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 Identify the key leaders at the Constitutional Convention  Summarize the key issues and their resolution at the Constitutional Convention  Compare

Jan 19, 2016

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Session 2: Building a New Nation

Unit 3: The Constitution1Unit 3 ObjectivesIdentify the key leaders at the Constitutional Convention

Summarize the key issues and their resolution at the Constitutional ConventionCompare the Virginia and New Jersey PlansExplain the Great CompromiseDefine the 3/5th CompromiseDescribe the form of government established by the ConstitutionDescribe the debate over ratification of the Constitution, and the views of the opposing sides.Explain the purpose of the Bill of Rights, and identify the documents that informed it.

2Constitutional ConventionThe Founding Fathers made two attempts to establish a workable government based on republican principles

The failure of the Articles of Confederation led to a new Constitutional Convention

During the fall of 1787 Congressman met in Philadelphia to address the issues of the Articles of Confederation. They created a new form of government.

The Constitutional Convention, 1787Key leaders at the Convention:George Washington: President (chairman) of the ConventionQuiet but very respected; Kept tempers cool

James Madison: The Father of the ConstitutionAuthor of the Virginia Plan (three branches of govt)Kept detailed notes! Brilliant!Would later write the Bill of Rights

Constitutional CompromisesThey had to balance a lot of competing interests.

Constitutional Compromises: Balancing Power Between Large and Small StatesVirginia Plan:2 houses of Congress (bicameral):House of Representatives SenateRepresentation determined by population size in both houses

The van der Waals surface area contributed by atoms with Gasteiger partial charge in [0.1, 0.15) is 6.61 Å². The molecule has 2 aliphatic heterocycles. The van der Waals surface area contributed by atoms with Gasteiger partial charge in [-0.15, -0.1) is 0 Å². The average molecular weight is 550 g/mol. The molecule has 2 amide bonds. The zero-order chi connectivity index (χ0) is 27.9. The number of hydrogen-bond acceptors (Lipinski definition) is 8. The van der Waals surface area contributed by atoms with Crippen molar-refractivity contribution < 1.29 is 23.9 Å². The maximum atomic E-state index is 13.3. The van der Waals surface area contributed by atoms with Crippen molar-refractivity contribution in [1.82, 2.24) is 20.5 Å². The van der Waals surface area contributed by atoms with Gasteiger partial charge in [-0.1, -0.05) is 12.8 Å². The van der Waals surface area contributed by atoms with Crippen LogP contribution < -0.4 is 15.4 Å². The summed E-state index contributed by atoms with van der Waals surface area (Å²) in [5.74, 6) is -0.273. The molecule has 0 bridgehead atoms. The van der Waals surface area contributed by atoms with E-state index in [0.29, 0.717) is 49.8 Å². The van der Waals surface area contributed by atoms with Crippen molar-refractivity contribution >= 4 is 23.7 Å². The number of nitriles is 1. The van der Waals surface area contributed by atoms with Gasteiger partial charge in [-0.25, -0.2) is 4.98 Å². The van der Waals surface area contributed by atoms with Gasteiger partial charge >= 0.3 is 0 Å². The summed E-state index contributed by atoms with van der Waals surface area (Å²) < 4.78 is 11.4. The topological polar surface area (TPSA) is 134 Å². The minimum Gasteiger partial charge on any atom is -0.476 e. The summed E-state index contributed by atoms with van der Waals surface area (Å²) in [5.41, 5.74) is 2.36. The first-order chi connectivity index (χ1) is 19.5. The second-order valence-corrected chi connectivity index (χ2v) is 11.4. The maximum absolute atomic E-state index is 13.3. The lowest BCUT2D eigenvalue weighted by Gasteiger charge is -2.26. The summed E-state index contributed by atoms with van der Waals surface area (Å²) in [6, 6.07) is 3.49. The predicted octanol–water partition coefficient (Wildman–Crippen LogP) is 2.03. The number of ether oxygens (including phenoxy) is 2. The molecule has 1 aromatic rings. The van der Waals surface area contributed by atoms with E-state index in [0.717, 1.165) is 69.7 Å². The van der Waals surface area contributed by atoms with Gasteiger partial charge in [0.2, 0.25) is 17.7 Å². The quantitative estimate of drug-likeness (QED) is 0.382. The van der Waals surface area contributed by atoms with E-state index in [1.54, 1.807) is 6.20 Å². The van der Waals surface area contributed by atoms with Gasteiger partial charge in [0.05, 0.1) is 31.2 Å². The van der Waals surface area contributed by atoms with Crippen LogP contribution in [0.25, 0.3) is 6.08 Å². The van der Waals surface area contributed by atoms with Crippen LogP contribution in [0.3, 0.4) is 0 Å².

More people more reps!Big states liked this!The Great CompromiseHow should states be represented in the govt?Also called Connecticut Compromise2 houses of Congress (bicameral): House of Representatives and a SenateSenate: House of Reps Equal representation in Senate - Representation based on pop Each State gets two Senators- More people more reps! Elected by the state legislature/assembly- Reps elected by the people

New Jersey Plan:1 house of Congress (unicameral):House of Representatives only

Representation determined by state: equal representation (like the AoC)

One state one vote!Small states liked this!5Constitutional Convention Conflicts and CompromisesNorthern States:Slaves should NOT be counted for representation, but SHOULD be counted for taxation.This position was best for the non-slavery states (mostly northern and smaller).Southern States:Slaves SHOULD be counted for representation, but they should NOT be counted for taxation.This position was best for the slave-holding states (mostly southern with large #s of slaves).

Three-Fifths (3/5th) CompromiseHow should population be counted for representation and taxation?

Count some of the slaves. For every 5 slaves, 3 would be counted for population and taxation. Constitutional Compromises: Balancing Sectional (Regional) Interests of the States6Basic Principles of the ConstitutionFederal law is the supreme law of the land, as long as it follows the Constitution. States have a lot of power to govern themselves, but they cant go against a Federal law.